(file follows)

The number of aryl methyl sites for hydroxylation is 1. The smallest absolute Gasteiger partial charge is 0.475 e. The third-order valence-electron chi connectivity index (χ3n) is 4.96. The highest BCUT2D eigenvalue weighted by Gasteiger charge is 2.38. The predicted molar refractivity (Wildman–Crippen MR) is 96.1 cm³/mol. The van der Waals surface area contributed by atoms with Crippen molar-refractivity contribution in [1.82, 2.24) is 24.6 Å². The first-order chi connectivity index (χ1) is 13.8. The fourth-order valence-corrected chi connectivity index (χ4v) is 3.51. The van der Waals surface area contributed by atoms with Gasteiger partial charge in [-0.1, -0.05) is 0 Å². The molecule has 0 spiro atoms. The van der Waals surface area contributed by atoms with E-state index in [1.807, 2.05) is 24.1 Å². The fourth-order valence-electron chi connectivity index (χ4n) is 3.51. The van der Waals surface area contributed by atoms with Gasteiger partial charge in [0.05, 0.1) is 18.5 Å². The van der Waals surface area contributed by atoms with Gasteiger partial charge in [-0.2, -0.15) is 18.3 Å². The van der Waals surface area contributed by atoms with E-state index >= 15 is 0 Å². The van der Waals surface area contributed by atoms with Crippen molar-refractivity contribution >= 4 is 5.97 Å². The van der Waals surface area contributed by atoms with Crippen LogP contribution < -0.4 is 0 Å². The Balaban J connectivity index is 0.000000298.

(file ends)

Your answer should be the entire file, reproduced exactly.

The number of aryl methyl sites for hydroxylation is 1. The smallest absolute Gasteiger partial charge is 0.475 e. The third-order valence-electron chi connectivity index (χ3n) is 4.96. The highest BCUT2D eigenvalue weighted by Gasteiger charge is 2.38. The predicted molar refractivity (Wildman–Crippen MR) is 96.1 cm³/mol. The van der Waals surface area contributed by atoms with Crippen molar-refractivity contribution in [1.82, 2.24) is 24.6 Å². The first-order chi connectivity index (χ1) is 13.8. The fourth-order valence-corrected chi connectivity index (χ4v) is 3.51. The van der Waals surface area contributed by atoms with Gasteiger partial charge in [-0.1, -0.05) is 0 Å². The molecule has 0 spiro atoms. The van der Waals surface area contributed by atoms with E-state index in [1.807, 2.05) is 24.1 Å². The fourth-order valence-electron chi connectivity index (χ4n) is 3.51. The van der Waals surface area contributed by atoms with Gasteiger partial charge in [0.05, 0.1) is 18.5 Å². The van der Waals surface area contributed by atoms with Gasteiger partial charge in [-0.2, -0.15) is 18.3 Å². The van der Waals surface area contributed by atoms with E-state index >= 15 is 0 Å². The van der Waals surface area contributed by atoms with Crippen molar-refractivity contribution >= 4 is 5.97 Å². The van der Waals surface area contributed by atoms with Crippen LogP contribution < -0.4 is 0 Å². The Balaban J connectivity index is 0.000000298.